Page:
Golf: Jimmy Walker fends off Jason Day's charge to clinch PGA Championship

SPRINGFIELD, NEW JERSEY (AFP) - Unheralded American golfer Jimmy Walker captured his first major title, outdueling top-ranked defending champion Jason Day down the back nine on Sunday at rain-softened Baltusrol to win the PGA Championship.

Trading dramatic shots over the final holes of a 36-hole golfing marathon, Walker and Australian star Day kept the drama intense to the last shot, a three-foot par putt by Walker at the 18th to claim a one-stroke victory.

"Sometimes a par is tough," Walker said. There were a lot of emotions out there... it was a battle all day."

Day was at the 18th green to congratulate Walker after the tension-packed putt. "I know how it feels," he said. "It's a very special moment to be able to celebrate on the 18th green."

Walker, a former top-10 player now set to rise from 48th in the rankings, fired a three-under-par 67 in the final round to finish 72 holes on 14-under 266 and win his sixth US PGA crown, the first since last year's Texas Open, some 16 months ago.

The 37-year-old from Oklahoma took the Wanamaker Trophy and the top prize of US$1.8 million (S$2.4 million) from a US$10 million purse.

Walker, the PGA's first wire-to-wire winner since Phil Mickelson at Baltusrol in 2005, missed the cut in three of the prior four Majors and was never better than seventh in 17 prior major starts.

American Daniel Summerhays was third on 270, three strokes behind runner-up Day, with Japan's Hideki Matsuyama, South African Brendan Grace and American Brooks Koepka sharing third on 271.

Day and Walker were among 10 golfers forced to play their entire third and fourth rounds on an overcast and sometimes rainy Sunday after thunderstorms halted play Saturday.

The water-soaked course nudged organisers into using preferred lies, or "lift, clean and place" rules, in the last round, believed to be a first in major golf history. Players could clean mud off their balls in low-mown areas and replace them.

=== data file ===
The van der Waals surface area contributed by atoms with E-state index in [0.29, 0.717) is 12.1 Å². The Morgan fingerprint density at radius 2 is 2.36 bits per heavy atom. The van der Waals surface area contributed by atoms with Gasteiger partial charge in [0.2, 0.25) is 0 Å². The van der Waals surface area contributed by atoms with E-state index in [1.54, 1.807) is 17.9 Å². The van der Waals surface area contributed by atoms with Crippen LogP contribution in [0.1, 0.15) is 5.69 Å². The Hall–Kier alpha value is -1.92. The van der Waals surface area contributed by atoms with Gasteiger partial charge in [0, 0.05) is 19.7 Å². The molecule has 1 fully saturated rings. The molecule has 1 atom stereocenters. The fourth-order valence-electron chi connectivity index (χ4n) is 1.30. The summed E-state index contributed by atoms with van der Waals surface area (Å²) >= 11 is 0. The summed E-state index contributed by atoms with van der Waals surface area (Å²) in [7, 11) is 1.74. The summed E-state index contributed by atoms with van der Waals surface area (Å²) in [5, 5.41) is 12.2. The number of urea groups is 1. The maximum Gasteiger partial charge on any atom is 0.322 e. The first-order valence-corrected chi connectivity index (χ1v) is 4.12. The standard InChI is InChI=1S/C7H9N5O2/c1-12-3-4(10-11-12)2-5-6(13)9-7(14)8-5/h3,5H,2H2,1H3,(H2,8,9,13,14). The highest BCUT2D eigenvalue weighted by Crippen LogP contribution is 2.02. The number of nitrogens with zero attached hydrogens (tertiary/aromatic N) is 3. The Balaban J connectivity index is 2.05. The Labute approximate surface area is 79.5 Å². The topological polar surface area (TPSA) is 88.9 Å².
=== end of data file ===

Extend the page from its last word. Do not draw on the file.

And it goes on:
"It's certainly a difficult decision," PGA of America chief championships officer Kerry Haigh said. "We just felt for the fair play of a major championship we needed to play preferred lies in the final round. It was the right thing to do to showcase the best players in the world."

Groups kept their third-round pairings for the last round in another time-saving bid.

Walker led by one stroke after the morning third round and opened the afternoon final round with nine pars to make the turn at 11 under, one ahead of Day and British Open winner Henrik Stenson of Sweden.

He then sank a stunning 45-foot chip from a greenside bunker to birdie the par-four 10th and reach 12 under. Day, who battled back after bogeys on two of the first three holes, answered with a 22-foot birdie putt at the 11th.

Then Walker responded with a birdie of his own from 30 feet at the 11th, moving two clear of Day with Stenson three adrift.

Day and Walker traded clutch pars from there as the final holes elapsed, Day sinking a clutch 11-foot par putt at 15 to stay two back.

Walker backed off an eight-foot birdie putt twice at the par-five 17th, then rolled the right-breaking putt into the bottom of the cup to reach 14 under. But Day sank a 14-foot eagle putt at the 18th to reach the clubhouse at 13 under with Walker on the 18th fairway.

"I was thinking up 17 if I could make that it would put it out of reach," Walker said. "Sometimes things don't come easy. Nothing in golf comes easy. Jason is a true champion - eagle at 18, I would expect nothing less."

Walker sent his second shot into the right rough but lofted his third onto the green 23 feet from the cup. His first putt ran three feet past the hole but he sank the nerve-jangler to become a major champion.

Day began the week fighting fatigue and illness, having never played the 7,428-yard layout until a practice round on the eve of the event.

"I tried to give it a good run, played pretty decent but couldn't get it done," Day said. "I can't be disappointed. Jimmy played great all week."

Stenson stumbled with a double bogey at 15, ending his hopes of becoming the fourth over-40 player to win multiple majors in the same year. He shot 71 and shared seventh with Germany's Martin Kaymer and American Robert Streb.

"It's tough to play 36 in one day," Stenson said. "I didn't have my best game today and I didn't make a putt all day. I thought I hung in there pretty well considering that."